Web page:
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      There’s this cool thing that the author mentions, and which I wrote about a while back in a comment here, and it caught my eye because my experience of it back when the convergence thing was just getting hot (this was back in the early Windows 8 days) matches this 100% and I wanna add my voice to the cheering crowd:

      Low customer demand. I definitely get that the idea is appealing, and customer demand may be wrong (the faster horses problem). However, it could simply be many companies are working on an idea that seems feasible, realistic, and desirable – yet is impractical and undesirable on the market. […] It seems likely to me the allure amongst the kind of people who talk about phones online is different from those who buy phones.

      In my experience nobody involved in this anywhere except at the bottommost layer and whose job literally depends on it coming true (e.g. developers and UI/UX designers working on convergent UIs) believes convergent interfaces are a good thing, and nobody wants them. You can see this most visibly in enterprise applications, where virtually everyone has backpedalled on their convergent UIs since 2013 or so.

      Nobody can say it out loud because it would make you look negative and un-innovative and that doesn’t sell, and because many companies that sell hardware for professional use (i.e. “real work”) also sell consumer hardware, and convergent UIs make things easier there (it opens the way for mobile apps on things like convertible laptops, which is good because most consumer apps are now developed primarily for mobile platforms, so you can go all developers, developers, developers, developers on half the budget).

      But there is a widespread understanding not only of the fact that nobody wants this, but also of the reasons why. The industry sends mixed signals because some product management teams do want to push CUIs (either strictly for PR reasons, or for legitimate business reasons in some target demographics) while other product management teams – particularly the ones with existing paying customers ;-) – push back, but that’s about it.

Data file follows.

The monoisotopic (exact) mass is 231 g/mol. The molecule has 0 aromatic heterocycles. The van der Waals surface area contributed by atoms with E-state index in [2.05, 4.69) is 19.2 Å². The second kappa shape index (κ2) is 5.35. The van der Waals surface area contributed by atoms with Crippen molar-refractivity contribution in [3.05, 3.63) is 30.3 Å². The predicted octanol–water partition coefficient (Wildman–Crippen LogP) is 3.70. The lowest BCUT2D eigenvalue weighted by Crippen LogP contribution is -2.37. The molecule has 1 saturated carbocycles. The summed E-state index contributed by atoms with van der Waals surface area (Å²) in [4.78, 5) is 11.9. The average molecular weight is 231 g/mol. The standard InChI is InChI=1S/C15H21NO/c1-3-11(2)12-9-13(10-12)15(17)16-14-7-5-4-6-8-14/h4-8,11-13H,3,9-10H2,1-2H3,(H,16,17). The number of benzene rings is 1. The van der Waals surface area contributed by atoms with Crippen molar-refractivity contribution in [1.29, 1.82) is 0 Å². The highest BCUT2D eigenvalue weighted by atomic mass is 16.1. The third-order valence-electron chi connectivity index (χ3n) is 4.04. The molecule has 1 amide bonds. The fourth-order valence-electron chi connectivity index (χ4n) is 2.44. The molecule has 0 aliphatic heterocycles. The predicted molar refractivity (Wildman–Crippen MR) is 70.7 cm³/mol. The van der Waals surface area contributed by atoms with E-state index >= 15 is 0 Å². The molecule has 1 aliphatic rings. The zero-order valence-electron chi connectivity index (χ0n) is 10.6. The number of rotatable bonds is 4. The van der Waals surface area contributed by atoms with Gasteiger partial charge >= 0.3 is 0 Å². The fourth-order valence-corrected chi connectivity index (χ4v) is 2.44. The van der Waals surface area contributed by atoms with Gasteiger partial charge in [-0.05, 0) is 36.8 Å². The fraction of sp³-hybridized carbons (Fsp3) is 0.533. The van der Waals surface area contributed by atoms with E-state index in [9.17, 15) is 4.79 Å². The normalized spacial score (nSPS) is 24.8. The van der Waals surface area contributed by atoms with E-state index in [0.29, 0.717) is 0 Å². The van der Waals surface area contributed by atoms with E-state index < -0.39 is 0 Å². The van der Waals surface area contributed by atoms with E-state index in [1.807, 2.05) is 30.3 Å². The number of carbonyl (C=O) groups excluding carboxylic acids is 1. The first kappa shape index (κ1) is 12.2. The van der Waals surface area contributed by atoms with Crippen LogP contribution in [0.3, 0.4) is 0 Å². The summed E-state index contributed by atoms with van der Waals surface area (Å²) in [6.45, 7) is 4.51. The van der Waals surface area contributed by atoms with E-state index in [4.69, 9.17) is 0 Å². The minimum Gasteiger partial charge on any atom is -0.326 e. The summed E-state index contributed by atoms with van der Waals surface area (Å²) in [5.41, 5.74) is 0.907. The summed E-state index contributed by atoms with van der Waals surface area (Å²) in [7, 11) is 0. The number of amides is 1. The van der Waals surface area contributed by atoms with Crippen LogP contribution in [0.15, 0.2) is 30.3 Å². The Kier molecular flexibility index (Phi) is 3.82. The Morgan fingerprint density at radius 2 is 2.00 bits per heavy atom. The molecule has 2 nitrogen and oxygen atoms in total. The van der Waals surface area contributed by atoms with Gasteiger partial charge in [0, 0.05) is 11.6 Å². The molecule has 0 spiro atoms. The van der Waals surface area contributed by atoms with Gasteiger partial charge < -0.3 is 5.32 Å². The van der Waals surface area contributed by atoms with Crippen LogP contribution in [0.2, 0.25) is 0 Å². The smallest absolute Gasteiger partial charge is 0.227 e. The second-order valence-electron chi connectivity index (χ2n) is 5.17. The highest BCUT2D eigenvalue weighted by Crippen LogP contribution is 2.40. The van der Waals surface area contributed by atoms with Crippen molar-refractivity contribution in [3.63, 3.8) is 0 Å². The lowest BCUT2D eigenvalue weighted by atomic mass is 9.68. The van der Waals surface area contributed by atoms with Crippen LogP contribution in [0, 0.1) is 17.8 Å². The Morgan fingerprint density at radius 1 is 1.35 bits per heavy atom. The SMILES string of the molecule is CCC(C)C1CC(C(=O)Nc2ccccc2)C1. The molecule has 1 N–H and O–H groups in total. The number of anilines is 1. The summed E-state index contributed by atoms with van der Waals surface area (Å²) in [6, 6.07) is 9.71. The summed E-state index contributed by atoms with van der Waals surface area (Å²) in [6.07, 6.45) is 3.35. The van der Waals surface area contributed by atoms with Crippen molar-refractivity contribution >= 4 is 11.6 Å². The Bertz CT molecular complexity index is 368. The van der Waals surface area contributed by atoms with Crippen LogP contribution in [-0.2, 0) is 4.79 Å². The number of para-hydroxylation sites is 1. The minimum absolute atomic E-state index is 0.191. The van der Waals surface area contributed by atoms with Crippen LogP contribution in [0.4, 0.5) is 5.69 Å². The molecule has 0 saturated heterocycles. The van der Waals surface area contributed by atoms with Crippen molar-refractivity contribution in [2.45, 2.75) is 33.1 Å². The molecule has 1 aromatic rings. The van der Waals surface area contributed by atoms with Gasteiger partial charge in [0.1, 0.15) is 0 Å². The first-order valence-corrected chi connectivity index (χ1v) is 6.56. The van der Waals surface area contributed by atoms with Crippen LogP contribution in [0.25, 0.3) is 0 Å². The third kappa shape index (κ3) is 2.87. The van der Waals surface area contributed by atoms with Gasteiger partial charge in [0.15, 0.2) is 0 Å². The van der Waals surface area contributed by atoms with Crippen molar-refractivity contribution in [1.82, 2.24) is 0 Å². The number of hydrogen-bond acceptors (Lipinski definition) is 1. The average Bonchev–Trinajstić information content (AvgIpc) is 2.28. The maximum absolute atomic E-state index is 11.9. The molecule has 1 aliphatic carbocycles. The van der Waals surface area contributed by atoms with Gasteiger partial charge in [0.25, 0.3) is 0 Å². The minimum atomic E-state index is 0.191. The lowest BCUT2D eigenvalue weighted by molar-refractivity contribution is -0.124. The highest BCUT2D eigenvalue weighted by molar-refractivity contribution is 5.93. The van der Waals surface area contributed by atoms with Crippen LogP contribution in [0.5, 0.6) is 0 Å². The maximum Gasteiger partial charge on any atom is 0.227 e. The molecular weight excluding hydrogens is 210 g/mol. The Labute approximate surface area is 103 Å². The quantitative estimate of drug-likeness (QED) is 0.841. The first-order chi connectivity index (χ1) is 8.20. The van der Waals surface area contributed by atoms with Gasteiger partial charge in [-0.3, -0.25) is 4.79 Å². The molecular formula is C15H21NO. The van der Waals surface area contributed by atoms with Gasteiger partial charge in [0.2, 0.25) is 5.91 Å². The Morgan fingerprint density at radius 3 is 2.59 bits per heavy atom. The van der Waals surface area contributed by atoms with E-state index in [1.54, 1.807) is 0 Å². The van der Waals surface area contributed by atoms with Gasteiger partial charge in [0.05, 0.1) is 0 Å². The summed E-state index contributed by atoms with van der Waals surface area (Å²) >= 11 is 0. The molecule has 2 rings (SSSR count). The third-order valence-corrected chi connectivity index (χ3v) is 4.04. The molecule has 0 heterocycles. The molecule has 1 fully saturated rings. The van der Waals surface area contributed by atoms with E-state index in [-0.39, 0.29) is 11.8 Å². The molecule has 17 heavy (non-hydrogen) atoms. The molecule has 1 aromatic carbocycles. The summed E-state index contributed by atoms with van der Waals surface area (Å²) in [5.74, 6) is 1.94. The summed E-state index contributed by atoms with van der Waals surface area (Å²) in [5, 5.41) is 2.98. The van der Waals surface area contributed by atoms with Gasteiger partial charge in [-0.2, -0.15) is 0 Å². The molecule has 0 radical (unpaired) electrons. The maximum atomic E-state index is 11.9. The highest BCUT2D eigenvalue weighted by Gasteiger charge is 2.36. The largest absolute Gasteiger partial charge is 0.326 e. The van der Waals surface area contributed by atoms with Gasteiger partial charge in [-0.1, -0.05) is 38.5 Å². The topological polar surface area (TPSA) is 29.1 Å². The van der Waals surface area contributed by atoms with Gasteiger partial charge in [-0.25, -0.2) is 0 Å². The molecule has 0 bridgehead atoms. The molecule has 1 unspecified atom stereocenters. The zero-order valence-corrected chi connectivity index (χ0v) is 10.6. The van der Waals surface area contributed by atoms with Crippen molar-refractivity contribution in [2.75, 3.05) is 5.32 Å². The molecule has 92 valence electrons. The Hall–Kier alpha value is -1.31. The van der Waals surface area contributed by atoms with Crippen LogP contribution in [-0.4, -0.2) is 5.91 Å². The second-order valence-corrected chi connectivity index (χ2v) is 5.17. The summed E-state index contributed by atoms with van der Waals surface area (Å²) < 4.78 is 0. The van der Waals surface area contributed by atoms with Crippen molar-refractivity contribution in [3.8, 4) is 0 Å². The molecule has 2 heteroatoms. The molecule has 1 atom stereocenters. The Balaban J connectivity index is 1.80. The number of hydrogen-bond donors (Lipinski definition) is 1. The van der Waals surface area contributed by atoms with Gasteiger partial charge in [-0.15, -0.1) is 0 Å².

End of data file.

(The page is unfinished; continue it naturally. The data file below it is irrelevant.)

IMHO this is going to get settled the way it got settled with IoT. IoT is now a two-layer industry. There’s one layer that consists of IoT devices with a real, long-lasting market, which are things that you actually want to connect to the Internet and it’s a good idea (independently of how poorly it’s implemented in terms of e.g. security). Then there’s a second layer that consists of gadgets nobody wants except to play with and/or review and nefarious DRM restrictions (e.g. water filters that phone home just to make sure you’re not using “counterfeit” filters), which primarily serve to pad (aspiring) executive resumes, funnel VC favours and money and so on. The same thing will eventually happen here: there are going to be a handful of scenarios where CUIs make sense, and they will be well-supported, end-to-end, and then there are going to be hundreds of other cases that are basically there only because some manufacturers can ship good laptops but missed the phone/tablet train and they hope they can still get a piece of the action, the way they do in Redmond.

      Edit: oh yeah! I love how the author mentions KDE Connect, as an excellent example of a sane approach to this problem. Linux wasn’t free of attempts at convergence back in the Windows 8 days. Most of them slowly faded out of use because almost nobody wanted them (although lots of users loathed them). The PinePhone and friends keep some of them alive, much to the bewilderment of everyone who wonders who, and more importantly why, would ever use those things on something that isn’t a tablet, for things other than looking at memes (which is a valid and respectable market, what backfires is attempting to develop serious apps by UI guidelines meant for meme-browsing apps).

      In the meantimed KDE Connect is universally loved and uncontroversial. Everyone who sees it instantly likes it, despite its quirks, and although it started as a KDE project, it’s used outside KDE as well.

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        I love how the author mentions KDE Connect…

        …holy crap, finally someone has made a sane way to have computers and cell phones talk to each other? I’m sold.

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          It’s pretty close to what iOS and Mac OS devices do already. That said, since I switched away from Android for $reasons and use Linux on the desktop for now, I would really like KDE Connect for iOS…

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      Rather than creating yet another “standard” for convergence, it would be cool if regular open source productivity apps would be ported to Android.

      LibreOffice on Android just they way it currently is would be sufficient.

      Most tablets already support plugging in Mouse+Keyboard.

      So with regular productivity apps available, you could just use them with an “El Cheapo” USB Mouse+Keyboard.

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      I’ve never heard of “continuity” before and oh my god thank you.

      The biggest* problem with the Free desktop right now IMO is the poor support for OOTB continuity. The This-Device configuration of most distros is usually really solid, but the continuity is a PITA to configure.

      *there are probably others, don’t look too deep into “biggest” please.